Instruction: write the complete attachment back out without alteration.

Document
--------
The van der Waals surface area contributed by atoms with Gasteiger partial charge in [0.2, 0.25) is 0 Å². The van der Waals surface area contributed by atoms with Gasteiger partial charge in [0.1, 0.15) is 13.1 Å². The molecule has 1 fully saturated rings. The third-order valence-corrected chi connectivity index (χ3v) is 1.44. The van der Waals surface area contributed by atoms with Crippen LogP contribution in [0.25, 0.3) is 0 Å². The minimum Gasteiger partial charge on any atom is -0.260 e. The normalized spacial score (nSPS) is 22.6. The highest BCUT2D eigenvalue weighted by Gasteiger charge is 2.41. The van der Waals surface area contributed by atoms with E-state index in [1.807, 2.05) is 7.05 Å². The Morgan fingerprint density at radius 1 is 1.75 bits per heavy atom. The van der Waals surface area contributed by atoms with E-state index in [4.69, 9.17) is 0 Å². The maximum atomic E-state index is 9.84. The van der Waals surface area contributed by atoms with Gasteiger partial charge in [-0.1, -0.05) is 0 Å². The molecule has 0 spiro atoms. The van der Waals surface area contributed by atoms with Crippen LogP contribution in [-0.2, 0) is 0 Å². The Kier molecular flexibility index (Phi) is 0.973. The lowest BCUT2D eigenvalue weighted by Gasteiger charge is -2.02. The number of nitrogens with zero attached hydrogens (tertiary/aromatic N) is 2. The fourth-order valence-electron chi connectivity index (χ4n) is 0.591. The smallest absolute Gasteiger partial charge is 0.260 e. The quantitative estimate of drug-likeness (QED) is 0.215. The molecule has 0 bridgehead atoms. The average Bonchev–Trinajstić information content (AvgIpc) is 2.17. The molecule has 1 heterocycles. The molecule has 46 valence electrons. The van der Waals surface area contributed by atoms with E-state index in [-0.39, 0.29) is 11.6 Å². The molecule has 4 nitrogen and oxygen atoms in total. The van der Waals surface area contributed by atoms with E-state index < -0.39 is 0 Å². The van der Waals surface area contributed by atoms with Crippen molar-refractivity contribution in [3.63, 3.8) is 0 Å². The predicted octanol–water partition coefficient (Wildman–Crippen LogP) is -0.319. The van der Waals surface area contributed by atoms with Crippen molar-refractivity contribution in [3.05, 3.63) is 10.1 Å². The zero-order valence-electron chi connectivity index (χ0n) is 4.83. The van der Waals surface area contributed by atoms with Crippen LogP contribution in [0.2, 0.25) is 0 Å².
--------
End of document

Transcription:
The van der Waals surface area contributed by atoms with Gasteiger partial charge in [0.2, 0.25) is 0 Å². The van der Waals surface area contributed by atoms with Gasteiger partial charge in [0.1, 0.15) is 13.1 Å². The molecule has 1 fully saturated rings. The third-order valence-corrected chi connectivity index (χ3v) is 1.44. The van der Waals surface area contributed by atoms with Crippen LogP contribution in [0.25, 0.3) is 0 Å². The minimum Gasteiger partial charge on any atom is -0.260 e. The normalized spacial score (nSPS) is 22.6. The highest BCUT2D eigenvalue weighted by Gasteiger charge is 2.41. The van der Waals surface area contributed by atoms with E-state index in [1.807, 2.05) is 7.05 Å². The Morgan fingerprint density at radius 1 is 1.75 bits per heavy atom. The van der Waals surface area contributed by atoms with E-state index in [4.69, 9.17) is 0 Å². The maximum atomic E-state index is 9.84. The van der Waals surface area contributed by atoms with Gasteiger partial charge in [-0.1, -0.05) is 0 Å². The molecule has 0 spiro atoms. The van der Waals surface area contributed by atoms with Crippen LogP contribution in [-0.2, 0) is 0 Å². The Kier molecular flexibility index (Phi) is 0.973. The lowest BCUT2D eigenvalue weighted by Gasteiger charge is -2.02. The number of nitrogens with zero attached hydrogens (tertiary/aromatic N) is 2. The fourth-order valence-electron chi connectivity index (χ4n) is 0.591. The smallest absolute Gasteiger partial charge is 0.260 e. The quantitative estimate of drug-likeness (QED) is 0.215. The molecule has 0 bridgehead atoms. The average Bonchev–Trinajstić information content (AvgIpc) is 2.17. The molecule has 1 heterocycles. The molecule has 46 valence electrons. The van der Waals surface area contributed by atoms with E-state index in [-0.39, 0.29) is 11.6 Å². The molecule has 4 nitrogen and oxygen atoms in total. The van der Waals surface area contributed by atoms with E-state index < -0.39 is 0 Å². The van der Waals surface area contributed by atoms with Crippen molar-refractivity contribution in [3.63, 3.8) is 0 Å². The predicted octanol–water partition coefficient (Wildman–Crippen LogP) is -0.319. The van der Waals surface area contributed by atoms with Crippen molar-refractivity contribution in [3.05, 3.63) is 10.1 Å². The zero-order valence-electron chi connectivity index (χ0n) is 4.83. The van der Waals surface area contributed by atoms with Crippen LogP contribution in [0.2, 0.25) is 0 Å².